Patchwork Crib Bumper: A Tutorial

Having a baby? Or have a friend who is? Or maybe your sister? Your daughter? You know, one of those people you know who would be having a baby? Or… maybe you want to make one of these for someone you don’t know at all. Heck, it could happen.


I looked and looked for a tutorial or a pattern for a crib bumper that inspired me. I did see a few finished ones I liked on Etsy, but I wanted to make it myself. I wanted to be intimately involved with the nursery preparations for M. (As if growing the kid was not intimate enough? Must’ve been the hormones.) And then I did this version for my friend Kyra’s January baby, Aubrey.

Working with a layer cake and some yardage to make a crib bumper, you’ll need:

18 layer cake squares, which are 9” x 9” each. You don’t have to buy a layer cake, you can cut your own from any fabrics if you like, I just liked the variety I got from a pre-made layer cake.
1 set of crib bumper batting, which consists of six panels that are 1” x 10” x 26” (I used Nufoam procured from the Joann empire) or you can cut your own batting pieces to 10 x 26. If you cut them yourself, you’ll need to consider your quilting approach—a low loft batting will need at least a little quilting to give it some body. 
Backing fabric: 1 yard. 9” wide x 156+” long (4 strips of 9” wide, 45” long fabric, joined)
Sashing: I used 2 strips that were 3″ wide and 156+” long. One of the strips I embellished with stitching, which reduced the width to about 2 1/2” wide. I made this my top edge.
Ribbon or stitched bias trim for ties. 10 yards + 6″ (Doesn’t need to be bias cut. I guess this would be non-bias bias trim.)

Cut your layer cake squares in half, creating two rectangles from your original squares.

Take one of the rectangular stacks and measure it into thirds, or about a 6” and a 3” section, and cut.

Make a mess. Mix and match these sections to make mixed squares until you’re happy with a layout.

Stitch the two smallest rectangles together first with a 1/2” seam allowance that you’ll use throughout this project. Press.

Stitch a large rectangle to the two smaller ones. Press. Trim the uneven side.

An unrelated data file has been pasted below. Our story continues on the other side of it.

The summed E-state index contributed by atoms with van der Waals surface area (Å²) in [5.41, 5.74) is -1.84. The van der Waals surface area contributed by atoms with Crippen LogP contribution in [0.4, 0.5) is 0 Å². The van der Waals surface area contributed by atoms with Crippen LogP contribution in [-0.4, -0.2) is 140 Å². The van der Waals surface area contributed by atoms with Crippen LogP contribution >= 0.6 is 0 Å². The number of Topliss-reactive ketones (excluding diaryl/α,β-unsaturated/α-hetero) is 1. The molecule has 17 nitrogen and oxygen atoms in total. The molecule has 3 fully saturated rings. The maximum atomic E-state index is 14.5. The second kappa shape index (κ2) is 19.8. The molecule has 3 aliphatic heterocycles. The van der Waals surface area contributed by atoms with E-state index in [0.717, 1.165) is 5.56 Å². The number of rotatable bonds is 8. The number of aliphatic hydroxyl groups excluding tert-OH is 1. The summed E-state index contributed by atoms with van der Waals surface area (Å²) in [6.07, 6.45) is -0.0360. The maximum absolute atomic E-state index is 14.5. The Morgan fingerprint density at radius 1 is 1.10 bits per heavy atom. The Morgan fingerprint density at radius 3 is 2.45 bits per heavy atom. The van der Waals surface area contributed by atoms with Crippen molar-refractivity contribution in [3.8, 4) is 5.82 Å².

Stitch three squares together.
Stitch another three squares together.
Then six.
And the last six.
Now we have the beginning of the two short sides (3 squares each) and two long sides (6 squares each) of your crib bumper. Now is a great time to lay them all out in order to make sure you know which end is the top side and which is the bottom, especially if your top and bottom trim are different.

Cut your ribbon or double-fold stitched bias tape into 24 15” lengths (12 pairs). With the remaining ribbon or tape, cut two 3″ pieces that will become loops.

Pin four pairs of ties in place to the edge corners of the first short side. Baste these at the very edge (1/4”) and pin the tails somewhere onto the inside area so that as you stitch your sash you won’t accidentally stitch the ties in some odd place. You’re just holding the ties in place so that you can…

Pin right sides together, stitch your sashing down the length of one side, and then do the same on the other side.

Pin and stitch your backing fabric, right sides together, to one piece of sashing and then to the other, so that you now have an inside-out tube. 

Using a rotary cutter and a straight edge, carefully trim a right edge on each end of the tube.

Follow these steps to create another piece just like this one that will be the other short end of the crib bumper.

To create the two long sides, you’ve already stitched six cake squares together. Pin and stitch two pairs of ties in the middle of each side before attaching the sashing, backing piece and squaring the ends like you did with the short sides.

Choose the short piece that will end your crib bumper.  Turn it inside out so that right sides are facing. Stitch the entire width of the tube with a 1/2” seam allowance. This closes one end of your bumper. Turn it right side out. This is the end that will have ties, but not loops.

Choose the long piece that will connect to this short end and turn it inside out. Slide the short end of the bumper into the tube and match the ends that and will make one of the corners. Stitch all the way around the tube, closing the circle and trying to keep things even-steven so that you don’t have any weird bunchy spots. Turn right side out. Continue with the remaining short side and the remaining long side.

Stuff your very very very long beautiful crib bumper tube with batting. Now is the time to quilt the center section if you like. I can’t give you much in the way of pointers in this area, since I chose not to do it. I felt like the Nufoam held it’s shape well enough without it, but it looked like it could be machine stitched a bit if you’d like to. A lower loft quilt batting would probably need a good bit of pinning and then quilting in order to give it a bit of rigidity to stand up in the crib. Very sturdily stitched strategically placed buttons or small areas of decorative stitching could be a good alternative.

Back to it. We’re almost done. Make 3” loops with your bias tape or ribbon and pin them in place 1” from each corner of the closing end. The loops are inside the tube and the ends stick out. Like we did the ties above. Stitch these in place 1/4” from the edge of your fabric, and then fold the ends of the tube in so that the loops stick out and the ends are tucked in. Stitch the entire width of the tube with a 1/2” seam allowance. This closes your bumper! Ta da! Whew! High five!